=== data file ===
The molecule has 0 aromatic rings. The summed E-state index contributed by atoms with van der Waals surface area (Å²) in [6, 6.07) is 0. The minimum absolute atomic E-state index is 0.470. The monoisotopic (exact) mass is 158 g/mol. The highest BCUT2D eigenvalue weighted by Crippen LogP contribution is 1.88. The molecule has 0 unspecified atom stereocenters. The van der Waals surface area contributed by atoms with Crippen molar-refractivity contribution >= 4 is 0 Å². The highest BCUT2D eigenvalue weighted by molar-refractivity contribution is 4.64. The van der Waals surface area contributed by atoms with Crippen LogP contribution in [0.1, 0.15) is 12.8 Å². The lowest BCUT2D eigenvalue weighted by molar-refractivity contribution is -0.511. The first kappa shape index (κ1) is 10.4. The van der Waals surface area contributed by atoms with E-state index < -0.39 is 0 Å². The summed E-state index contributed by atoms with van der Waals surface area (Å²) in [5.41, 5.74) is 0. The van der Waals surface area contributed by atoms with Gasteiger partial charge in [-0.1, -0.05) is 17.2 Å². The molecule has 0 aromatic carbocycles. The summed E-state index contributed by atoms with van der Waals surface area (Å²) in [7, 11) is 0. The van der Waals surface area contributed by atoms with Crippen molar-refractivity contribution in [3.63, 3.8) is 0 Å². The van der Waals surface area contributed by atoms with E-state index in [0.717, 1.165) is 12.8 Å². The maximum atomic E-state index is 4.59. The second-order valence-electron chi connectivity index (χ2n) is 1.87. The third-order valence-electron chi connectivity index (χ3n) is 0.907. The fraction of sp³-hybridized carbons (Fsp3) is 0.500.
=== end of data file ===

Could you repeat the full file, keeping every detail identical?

The molecule has 0 aromatic rings. The summed E-state index contributed by atoms with van der Waals surface area (Å²) in [6, 6.07) is 0. The minimum absolute atomic E-state index is 0.470. The monoisotopic (exact) mass is 158 g/mol. The highest BCUT2D eigenvalue weighted by Crippen LogP contribution is 1.88. The molecule has 0 unspecified atom stereocenters. The van der Waals surface area contributed by atoms with Crippen molar-refractivity contribution >= 4 is 0 Å². The highest BCUT2D eigenvalue weighted by molar-refractivity contribution is 4.64. The van der Waals surface area contributed by atoms with Crippen LogP contribution in [0.1, 0.15) is 12.8 Å². The lowest BCUT2D eigenvalue weighted by molar-refractivity contribution is -0.511. The first kappa shape index (κ1) is 10.4. The van der Waals surface area contributed by atoms with E-state index < -0.39 is 0 Å². The summed E-state index contributed by atoms with van der Waals surface area (Å²) in [5.41, 5.74) is 0. The van der Waals surface area contributed by atoms with Gasteiger partial charge in [-0.1, -0.05) is 17.2 Å². The molecule has 0 aromatic carbocycles. The summed E-state index contributed by atoms with van der Waals surface area (Å²) in [7, 11) is 0. The van der Waals surface area contributed by atoms with Crippen molar-refractivity contribution in [3.63, 3.8) is 0 Å². The van der Waals surface area contributed by atoms with E-state index in [0.717, 1.165) is 12.8 Å². The maximum atomic E-state index is 4.59. The second-order valence-electron chi connectivity index (χ2n) is 1.87. The third-order valence-electron chi connectivity index (χ3n) is 0.907. The fraction of sp³-hybridized carbons (Fsp3) is 0.500.